In this paper, we attempt to examine the sources of agency of target organizations when engaged in collective change processes organized by activists concerned with environmental issues and sustainable development in the eastern part of the Netherlands. In combining social movement and institutional entrepreneurship literature, we examine why and how target organizations engage in collective action, change their practices, and adopt new ones in the pursuit of solving a common issue with the help of activists. We found that motivations and intentions to contribute to collective action were instrumental in the beginning of their participation. However, as the project evolves, intentions changed through a reorientation of existing practices and positions in the collective change process of target organizations. This shift was caused by inaction and other setbacks where target organizations and activists were exposed. These changes in turn, set in new practice development and organizational forms necessary to continue collective change. With these findings, we contribute to an understanding of network mobilization by showing the emergent and dynamic character of collective change and especially indicate setbacks and inaction as both constraining and necessary condition for change.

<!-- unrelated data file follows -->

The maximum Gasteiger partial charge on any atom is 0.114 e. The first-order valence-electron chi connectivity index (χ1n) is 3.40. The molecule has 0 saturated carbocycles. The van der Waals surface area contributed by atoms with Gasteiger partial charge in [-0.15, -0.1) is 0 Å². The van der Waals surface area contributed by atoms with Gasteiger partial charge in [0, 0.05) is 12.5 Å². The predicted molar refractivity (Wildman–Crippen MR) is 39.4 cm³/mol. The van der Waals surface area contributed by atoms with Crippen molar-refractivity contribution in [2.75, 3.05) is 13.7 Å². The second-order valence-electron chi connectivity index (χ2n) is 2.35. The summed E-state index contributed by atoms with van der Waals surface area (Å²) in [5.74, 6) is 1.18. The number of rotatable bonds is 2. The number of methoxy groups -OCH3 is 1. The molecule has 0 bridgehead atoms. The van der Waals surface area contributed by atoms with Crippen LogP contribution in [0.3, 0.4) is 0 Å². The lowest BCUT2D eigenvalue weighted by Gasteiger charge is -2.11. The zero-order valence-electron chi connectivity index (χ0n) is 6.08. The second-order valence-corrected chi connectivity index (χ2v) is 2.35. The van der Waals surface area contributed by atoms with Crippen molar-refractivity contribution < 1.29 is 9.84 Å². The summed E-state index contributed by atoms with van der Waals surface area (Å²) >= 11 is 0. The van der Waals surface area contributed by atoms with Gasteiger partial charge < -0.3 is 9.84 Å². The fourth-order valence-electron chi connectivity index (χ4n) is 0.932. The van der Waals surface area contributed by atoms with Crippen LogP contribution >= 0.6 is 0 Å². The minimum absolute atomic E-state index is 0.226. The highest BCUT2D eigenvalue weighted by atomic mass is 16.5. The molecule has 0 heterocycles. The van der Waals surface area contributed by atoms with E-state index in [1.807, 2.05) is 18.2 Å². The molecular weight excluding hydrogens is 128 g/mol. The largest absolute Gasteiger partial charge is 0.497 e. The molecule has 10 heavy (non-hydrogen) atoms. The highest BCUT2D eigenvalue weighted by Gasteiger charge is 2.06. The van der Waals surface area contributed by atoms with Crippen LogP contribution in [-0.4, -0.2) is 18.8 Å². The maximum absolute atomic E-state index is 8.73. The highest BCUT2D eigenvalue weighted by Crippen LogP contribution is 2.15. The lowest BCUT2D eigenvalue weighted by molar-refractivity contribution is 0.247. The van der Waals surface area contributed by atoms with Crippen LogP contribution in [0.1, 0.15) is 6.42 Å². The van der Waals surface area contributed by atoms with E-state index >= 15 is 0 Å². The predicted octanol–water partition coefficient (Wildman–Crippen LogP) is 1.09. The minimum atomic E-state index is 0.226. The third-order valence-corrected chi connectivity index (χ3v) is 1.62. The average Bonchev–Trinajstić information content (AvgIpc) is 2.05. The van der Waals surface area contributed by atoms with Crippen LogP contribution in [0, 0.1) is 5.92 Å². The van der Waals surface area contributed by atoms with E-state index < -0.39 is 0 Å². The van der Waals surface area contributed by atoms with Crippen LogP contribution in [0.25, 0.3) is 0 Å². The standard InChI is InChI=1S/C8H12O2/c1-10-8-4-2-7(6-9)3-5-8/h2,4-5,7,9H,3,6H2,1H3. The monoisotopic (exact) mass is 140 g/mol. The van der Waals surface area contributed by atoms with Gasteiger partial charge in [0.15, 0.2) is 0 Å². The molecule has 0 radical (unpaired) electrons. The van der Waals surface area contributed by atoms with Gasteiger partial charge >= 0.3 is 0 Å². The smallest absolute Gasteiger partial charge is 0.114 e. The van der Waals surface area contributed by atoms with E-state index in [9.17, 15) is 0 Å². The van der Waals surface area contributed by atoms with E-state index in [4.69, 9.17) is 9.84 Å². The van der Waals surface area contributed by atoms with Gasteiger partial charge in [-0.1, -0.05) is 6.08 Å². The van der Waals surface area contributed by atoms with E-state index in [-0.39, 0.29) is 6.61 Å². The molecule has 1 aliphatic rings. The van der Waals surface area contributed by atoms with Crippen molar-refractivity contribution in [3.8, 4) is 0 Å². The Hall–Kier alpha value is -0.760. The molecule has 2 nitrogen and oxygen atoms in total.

|Number of pages||15|
|Publication status||Published - 11 Sep 2012|
|Event||28th IMP Conference 2012 - Rome, Italy|
Duration: 11 Sep 2012 → 15 Sep 2012
Conference number: 28
|Conference||28th IMP Conference 2012|
|Period||11/09/12 → 15/09/12|
Loohuis, R. P. A., von Raesfeld Meijer, A. M., Hutsch, B., & Groen, A. J. (2012). How activists and target organizations collaborate in the face of emerging contingencies: setbacks and inaction: constraining or enablers of change?. Paper presented at 28th IMP Conference 2012, Rome, Italy.